The up2date server side code is not publically available. Therefore, users
of this service cannot completely trust the files being delivered to them.
As Red Hat's PR has been quick to point out, closed source products
should not be trusted in security-sensitive environments. Without access to
the up2date server side code a user cannot completely trust this updating
service. Signature checking on the client side helps, but it doesn't ensure
that red hat is not delivering subtely different packages than the ones
found on their normal ftp site to the up2date users. Afterall, they're the
same sigs. Users of up2date have to take it on faith that the packages
being sent to them are the same ones that the srpms on the ftp site
Having the server side code does not guarantee that the server running at
red hat is sending the same packages but it allows the user the option of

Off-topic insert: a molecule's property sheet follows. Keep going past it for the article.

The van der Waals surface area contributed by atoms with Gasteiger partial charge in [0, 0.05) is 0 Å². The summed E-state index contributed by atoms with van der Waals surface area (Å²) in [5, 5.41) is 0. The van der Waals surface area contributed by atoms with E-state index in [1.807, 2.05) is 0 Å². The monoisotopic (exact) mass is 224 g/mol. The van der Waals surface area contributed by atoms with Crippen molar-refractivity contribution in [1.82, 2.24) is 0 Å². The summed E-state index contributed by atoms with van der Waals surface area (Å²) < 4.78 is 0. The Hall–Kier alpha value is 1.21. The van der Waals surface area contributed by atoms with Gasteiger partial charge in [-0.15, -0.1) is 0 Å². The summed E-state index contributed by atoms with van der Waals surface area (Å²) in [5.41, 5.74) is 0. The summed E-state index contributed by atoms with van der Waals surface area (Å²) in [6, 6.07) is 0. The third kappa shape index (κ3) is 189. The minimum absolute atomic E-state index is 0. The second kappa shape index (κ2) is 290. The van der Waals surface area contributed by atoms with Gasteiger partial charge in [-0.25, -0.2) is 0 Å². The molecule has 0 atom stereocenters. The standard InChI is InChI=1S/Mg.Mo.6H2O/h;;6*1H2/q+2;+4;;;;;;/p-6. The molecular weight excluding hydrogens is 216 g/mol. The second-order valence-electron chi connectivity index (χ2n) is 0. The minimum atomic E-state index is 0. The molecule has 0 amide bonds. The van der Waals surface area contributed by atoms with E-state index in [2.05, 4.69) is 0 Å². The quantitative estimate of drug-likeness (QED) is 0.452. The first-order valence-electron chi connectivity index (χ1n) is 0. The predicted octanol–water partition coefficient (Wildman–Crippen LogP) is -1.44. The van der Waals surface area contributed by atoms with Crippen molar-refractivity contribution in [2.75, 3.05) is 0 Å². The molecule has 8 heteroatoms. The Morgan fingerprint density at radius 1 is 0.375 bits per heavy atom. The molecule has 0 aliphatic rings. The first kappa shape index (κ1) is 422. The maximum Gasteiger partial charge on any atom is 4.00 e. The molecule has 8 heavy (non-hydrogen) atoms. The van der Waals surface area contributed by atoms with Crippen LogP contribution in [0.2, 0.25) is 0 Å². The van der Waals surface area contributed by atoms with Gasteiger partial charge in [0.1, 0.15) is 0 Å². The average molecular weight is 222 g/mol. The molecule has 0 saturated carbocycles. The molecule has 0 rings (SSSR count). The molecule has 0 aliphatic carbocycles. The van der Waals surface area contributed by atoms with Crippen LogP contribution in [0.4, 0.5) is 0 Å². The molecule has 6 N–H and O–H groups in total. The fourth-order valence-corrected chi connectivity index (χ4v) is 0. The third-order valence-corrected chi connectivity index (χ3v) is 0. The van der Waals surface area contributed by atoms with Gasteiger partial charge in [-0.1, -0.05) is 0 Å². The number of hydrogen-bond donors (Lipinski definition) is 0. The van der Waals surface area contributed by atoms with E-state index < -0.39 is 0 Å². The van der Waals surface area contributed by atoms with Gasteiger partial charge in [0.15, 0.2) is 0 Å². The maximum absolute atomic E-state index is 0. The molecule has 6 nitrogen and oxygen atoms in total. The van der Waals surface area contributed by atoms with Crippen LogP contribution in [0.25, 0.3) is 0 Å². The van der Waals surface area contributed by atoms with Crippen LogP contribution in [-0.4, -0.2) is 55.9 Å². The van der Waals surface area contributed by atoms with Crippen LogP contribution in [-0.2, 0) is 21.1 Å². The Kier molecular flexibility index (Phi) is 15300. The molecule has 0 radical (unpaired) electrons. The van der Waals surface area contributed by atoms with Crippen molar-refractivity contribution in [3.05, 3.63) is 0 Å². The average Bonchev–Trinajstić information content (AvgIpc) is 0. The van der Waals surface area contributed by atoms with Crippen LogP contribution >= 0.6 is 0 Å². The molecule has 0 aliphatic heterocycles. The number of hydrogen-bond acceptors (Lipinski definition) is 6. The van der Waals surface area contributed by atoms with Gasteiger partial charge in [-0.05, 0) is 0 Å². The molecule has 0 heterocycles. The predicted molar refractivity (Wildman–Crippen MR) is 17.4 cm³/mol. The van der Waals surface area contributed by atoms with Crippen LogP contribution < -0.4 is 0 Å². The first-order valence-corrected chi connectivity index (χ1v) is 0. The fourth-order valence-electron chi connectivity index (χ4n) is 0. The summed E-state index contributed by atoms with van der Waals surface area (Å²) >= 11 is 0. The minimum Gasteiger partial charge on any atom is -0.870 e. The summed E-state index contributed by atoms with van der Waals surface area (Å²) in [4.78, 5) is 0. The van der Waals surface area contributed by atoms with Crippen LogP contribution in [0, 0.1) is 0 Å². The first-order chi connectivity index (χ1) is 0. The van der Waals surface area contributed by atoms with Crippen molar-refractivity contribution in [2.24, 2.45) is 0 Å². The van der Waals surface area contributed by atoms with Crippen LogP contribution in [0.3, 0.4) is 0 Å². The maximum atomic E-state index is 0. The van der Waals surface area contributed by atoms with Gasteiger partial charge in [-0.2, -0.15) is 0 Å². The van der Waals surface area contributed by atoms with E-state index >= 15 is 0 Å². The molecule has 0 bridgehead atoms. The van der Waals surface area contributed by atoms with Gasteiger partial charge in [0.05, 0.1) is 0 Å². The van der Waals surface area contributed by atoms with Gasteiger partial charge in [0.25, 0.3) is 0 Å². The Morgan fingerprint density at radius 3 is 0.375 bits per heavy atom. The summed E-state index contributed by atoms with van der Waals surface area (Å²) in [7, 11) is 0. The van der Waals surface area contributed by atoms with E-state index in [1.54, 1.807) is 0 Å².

running their own local up2date server w/packages they compile from either
the srpms that red hat provides (after the user checks these packages) or
packages of their own making. This would allow those people in
security-sensitive environments to make trusted use of red hat's up2date
Users can verify packages via gpg sigs ( if you know how to fake gpg
sigs, please file another bug report against gpg).
They can also validate the packages via md5sums, file size, binary diffs,
by examining the contents of the packages, and the source rpms.
The server code is currently not distributed in any form.
Reclassifying as a enhancement request.